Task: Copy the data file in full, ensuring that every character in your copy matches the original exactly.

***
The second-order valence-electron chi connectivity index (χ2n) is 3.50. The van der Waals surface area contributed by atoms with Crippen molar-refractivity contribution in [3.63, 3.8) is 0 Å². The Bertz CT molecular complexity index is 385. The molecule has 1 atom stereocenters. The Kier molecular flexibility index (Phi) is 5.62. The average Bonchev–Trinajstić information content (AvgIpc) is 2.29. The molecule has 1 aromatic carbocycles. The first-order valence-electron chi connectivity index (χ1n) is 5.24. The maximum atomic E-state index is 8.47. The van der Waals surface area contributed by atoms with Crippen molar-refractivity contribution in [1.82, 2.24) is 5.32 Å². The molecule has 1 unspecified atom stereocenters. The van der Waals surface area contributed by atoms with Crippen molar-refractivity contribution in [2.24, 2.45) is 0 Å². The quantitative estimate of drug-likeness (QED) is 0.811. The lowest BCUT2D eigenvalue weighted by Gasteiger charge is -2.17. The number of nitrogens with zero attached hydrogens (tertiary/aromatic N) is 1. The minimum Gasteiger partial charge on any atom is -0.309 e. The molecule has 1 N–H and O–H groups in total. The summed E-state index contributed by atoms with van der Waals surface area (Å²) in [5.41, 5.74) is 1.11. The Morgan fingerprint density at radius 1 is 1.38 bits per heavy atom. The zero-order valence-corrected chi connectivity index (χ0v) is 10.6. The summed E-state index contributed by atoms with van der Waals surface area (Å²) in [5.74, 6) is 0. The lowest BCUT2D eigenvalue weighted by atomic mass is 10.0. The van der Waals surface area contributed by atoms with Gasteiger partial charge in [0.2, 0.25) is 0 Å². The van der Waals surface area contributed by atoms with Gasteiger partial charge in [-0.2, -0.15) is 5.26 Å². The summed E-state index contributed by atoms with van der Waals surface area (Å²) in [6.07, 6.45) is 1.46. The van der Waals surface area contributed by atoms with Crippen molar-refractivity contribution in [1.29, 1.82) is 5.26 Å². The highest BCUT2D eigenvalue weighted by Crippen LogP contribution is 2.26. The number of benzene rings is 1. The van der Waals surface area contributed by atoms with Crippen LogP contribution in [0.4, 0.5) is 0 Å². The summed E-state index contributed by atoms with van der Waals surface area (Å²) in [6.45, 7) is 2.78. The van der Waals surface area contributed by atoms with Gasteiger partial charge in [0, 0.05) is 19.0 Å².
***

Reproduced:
The second-order valence-electron chi connectivity index (χ2n) is 3.50. The van der Waals surface area contributed by atoms with Crippen molar-refractivity contribution in [3.63, 3.8) is 0 Å². The Bertz CT molecular complexity index is 385. The molecule has 1 atom stereocenters. The Kier molecular flexibility index (Phi) is 5.62. The average Bonchev–Trinajstić information content (AvgIpc) is 2.29. The molecule has 1 aromatic carbocycles. The first-order valence-electron chi connectivity index (χ1n) is 5.24. The maximum atomic E-state index is 8.47. The van der Waals surface area contributed by atoms with Crippen molar-refractivity contribution in [1.82, 2.24) is 5.32 Å². The molecule has 1 unspecified atom stereocenters. The van der Waals surface area contributed by atoms with Crippen molar-refractivity contribution in [2.24, 2.45) is 0 Å². The quantitative estimate of drug-likeness (QED) is 0.811. The lowest BCUT2D eigenvalue weighted by Gasteiger charge is -2.17. The number of nitrogens with zero attached hydrogens (tertiary/aromatic N) is 1. The minimum Gasteiger partial charge on any atom is -0.309 e. The molecule has 1 N–H and O–H groups in total. The summed E-state index contributed by atoms with van der Waals surface area (Å²) in [5.41, 5.74) is 1.11. The Morgan fingerprint density at radius 1 is 1.38 bits per heavy atom. The zero-order valence-corrected chi connectivity index (χ0v) is 10.6. The summed E-state index contributed by atoms with van der Waals surface area (Å²) in [5.74, 6) is 0. The lowest BCUT2D eigenvalue weighted by atomic mass is 10.0. The van der Waals surface area contributed by atoms with Gasteiger partial charge in [0.2, 0.25) is 0 Å². The van der Waals surface area contributed by atoms with Gasteiger partial charge in [-0.2, -0.15) is 5.26 Å². The summed E-state index contributed by atoms with van der Waals surface area (Å²) in [6.07, 6.45) is 1.46. The van der Waals surface area contributed by atoms with Crippen molar-refractivity contribution in [1.29, 1.82) is 5.26 Å². The highest BCUT2D eigenvalue weighted by Crippen LogP contribution is 2.26. The number of benzene rings is 1. The van der Waals surface area contributed by atoms with Crippen LogP contribution in [0.4, 0.5) is 0 Å². The summed E-state index contributed by atoms with van der Waals surface area (Å²) in [6.45, 7) is 2.78. The van der Waals surface area contributed by atoms with Gasteiger partial charge in [0, 0.05) is 19.0 Å².